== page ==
Shadows, 180G Black Vinyl LP Record, MRG392LP
In 2005, Teenage Fanclub sounded weary. And with good reason. The Glaswegian quartet had been shoved aside by two major labels-- first Geffen, then Sony-- and its longtime UK home, Creation Records, closed up shop entirely in 1999. By the time the group's ninth album, Man Made, finally arrived in 2005-- via the bands' own PeMa Records label in the UK and Merge in the U.S.-- is was noticeably unsettled. Each glistening Byrds-inspired harmony masked lyrics that pondered death, impermanence, and regret. "There is more to learn than I've aimed for/ So much under the sun I should play for/ Before I'm taken in," sang bassist Gerard Love, one of the group's three songwriters, on "Time Stops". It was a good record, but coming from a band that built its reputation on sugar sweet power-pop, it was a bit of a downer.
Fortunately, Shadows finds the band feeling a bit more hopeful. Album opener "Sometimes I Don't Need to Believe in Anything" begins with Love singing about feeling alive and ends with the band skipping through a cascade of angelic da-da-da's. He's not the only one feeling better, either. "Dark clouds are following you/ But they'll drift away/ I watched the night turning into a day," sings guitarist Norman Blake on "Dark Clouds".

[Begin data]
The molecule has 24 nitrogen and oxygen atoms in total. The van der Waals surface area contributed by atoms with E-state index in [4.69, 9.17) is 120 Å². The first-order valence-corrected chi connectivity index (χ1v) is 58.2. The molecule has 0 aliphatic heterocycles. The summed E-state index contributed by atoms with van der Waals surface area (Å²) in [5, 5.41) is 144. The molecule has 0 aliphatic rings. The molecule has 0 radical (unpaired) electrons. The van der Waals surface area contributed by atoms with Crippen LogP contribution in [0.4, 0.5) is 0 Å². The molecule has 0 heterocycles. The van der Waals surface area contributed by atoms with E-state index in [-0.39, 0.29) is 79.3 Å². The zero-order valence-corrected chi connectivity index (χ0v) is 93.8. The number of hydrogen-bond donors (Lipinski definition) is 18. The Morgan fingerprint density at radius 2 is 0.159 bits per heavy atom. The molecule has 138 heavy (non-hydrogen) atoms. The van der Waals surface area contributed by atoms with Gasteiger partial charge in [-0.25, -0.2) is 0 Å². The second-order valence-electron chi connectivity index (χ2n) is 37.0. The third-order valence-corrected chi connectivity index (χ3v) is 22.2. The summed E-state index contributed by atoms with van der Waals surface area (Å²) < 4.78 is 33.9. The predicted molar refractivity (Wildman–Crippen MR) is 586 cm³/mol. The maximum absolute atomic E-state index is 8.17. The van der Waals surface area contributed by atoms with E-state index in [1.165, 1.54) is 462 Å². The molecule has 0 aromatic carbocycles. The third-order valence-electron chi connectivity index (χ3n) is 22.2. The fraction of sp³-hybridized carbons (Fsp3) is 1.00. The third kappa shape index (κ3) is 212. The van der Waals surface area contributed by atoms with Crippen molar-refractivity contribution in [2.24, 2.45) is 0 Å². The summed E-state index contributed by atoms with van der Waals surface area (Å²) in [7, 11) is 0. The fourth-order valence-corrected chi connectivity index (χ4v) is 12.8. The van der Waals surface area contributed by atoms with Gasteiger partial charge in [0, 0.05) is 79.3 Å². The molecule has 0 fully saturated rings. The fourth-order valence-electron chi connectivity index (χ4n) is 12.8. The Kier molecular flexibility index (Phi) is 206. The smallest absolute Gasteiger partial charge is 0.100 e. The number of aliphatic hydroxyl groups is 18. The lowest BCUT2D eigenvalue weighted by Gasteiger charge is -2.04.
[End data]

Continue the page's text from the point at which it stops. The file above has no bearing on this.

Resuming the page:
Maybe they've just had more time to relax these days. At Teenage Fanclub's current clip-- two 12-song albums per decade-- the band's three principal songwriters need only crack out 1.7 decent tunes per year. The pressure for forward motion is off, too. Nobody is really looking for the group to undergo a major makeover, just to crank out a few dependable hooks. From that perspective, Shadows is a success. Blake's "Baby Lee", with its chiming open chords, is as sturdy a song as the band has ever delivered. Love's contributions are a little more ambitious. The lightly psychedelic "Into the City" ebbs and flows through tides of phased guitar into an outro of soaring Beach Boys-worthy harmonies. Guitarist Raymond McGinley closes the album out with the somber country-tinged "Today Never Ends". -Pitchfork